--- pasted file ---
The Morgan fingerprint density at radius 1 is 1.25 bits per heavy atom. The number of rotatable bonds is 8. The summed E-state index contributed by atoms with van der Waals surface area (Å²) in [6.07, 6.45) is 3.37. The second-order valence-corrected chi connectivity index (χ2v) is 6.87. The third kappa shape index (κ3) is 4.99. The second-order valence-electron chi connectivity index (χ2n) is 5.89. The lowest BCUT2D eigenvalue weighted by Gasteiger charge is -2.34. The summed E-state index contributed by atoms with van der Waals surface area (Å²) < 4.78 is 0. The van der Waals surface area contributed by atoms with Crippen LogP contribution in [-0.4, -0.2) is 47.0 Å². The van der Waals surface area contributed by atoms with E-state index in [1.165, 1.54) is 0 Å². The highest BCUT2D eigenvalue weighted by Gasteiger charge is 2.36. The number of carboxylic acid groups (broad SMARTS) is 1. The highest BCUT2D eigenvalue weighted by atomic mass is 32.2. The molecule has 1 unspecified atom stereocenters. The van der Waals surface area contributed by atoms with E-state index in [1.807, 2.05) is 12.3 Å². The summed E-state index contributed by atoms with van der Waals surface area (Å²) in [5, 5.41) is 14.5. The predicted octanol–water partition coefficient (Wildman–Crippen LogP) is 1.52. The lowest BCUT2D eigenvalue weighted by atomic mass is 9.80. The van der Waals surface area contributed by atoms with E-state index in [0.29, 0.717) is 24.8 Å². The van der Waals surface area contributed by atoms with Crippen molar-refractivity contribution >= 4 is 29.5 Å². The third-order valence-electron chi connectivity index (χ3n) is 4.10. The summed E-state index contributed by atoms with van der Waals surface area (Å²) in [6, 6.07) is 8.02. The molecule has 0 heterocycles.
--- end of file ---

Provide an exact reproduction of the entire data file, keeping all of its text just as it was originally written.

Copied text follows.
The Morgan fingerprint density at radius 1 is 1.25 bits per heavy atom. The number of rotatable bonds is 8. The summed E-state index contributed by atoms with van der Waals surface area (Å²) in [6.07, 6.45) is 3.37. The second-order valence-corrected chi connectivity index (χ2v) is 6.87. The third kappa shape index (κ3) is 4.99. The second-order valence-electron chi connectivity index (χ2n) is 5.89. The lowest BCUT2D eigenvalue weighted by Gasteiger charge is -2.34. The summed E-state index contributed by atoms with van der Waals surface area (Å²) < 4.78 is 0. The van der Waals surface area contributed by atoms with Crippen LogP contribution in [-0.4, -0.2) is 47.0 Å². The van der Waals surface area contributed by atoms with E-state index in [1.165, 1.54) is 0 Å². The highest BCUT2D eigenvalue weighted by Gasteiger charge is 2.36. The number of carboxylic acid groups (broad SMARTS) is 1. The highest BCUT2D eigenvalue weighted by atomic mass is 32.2. The molecule has 1 unspecified atom stereocenters. The van der Waals surface area contributed by atoms with E-state index in [1.807, 2.05) is 12.3 Å². The summed E-state index contributed by atoms with van der Waals surface area (Å²) in [5, 5.41) is 14.5. The predicted octanol–water partition coefficient (Wildman–Crippen LogP) is 1.52. The lowest BCUT2D eigenvalue weighted by atomic mass is 9.80. The van der Waals surface area contributed by atoms with E-state index in [0.29, 0.717) is 24.8 Å². The van der Waals surface area contributed by atoms with Crippen molar-refractivity contribution >= 4 is 29.5 Å². The third-order valence-electron chi connectivity index (χ3n) is 4.10. The summed E-state index contributed by atoms with van der Waals surface area (Å²) in [6, 6.07) is 8.02. The molecule has 0 heterocycles.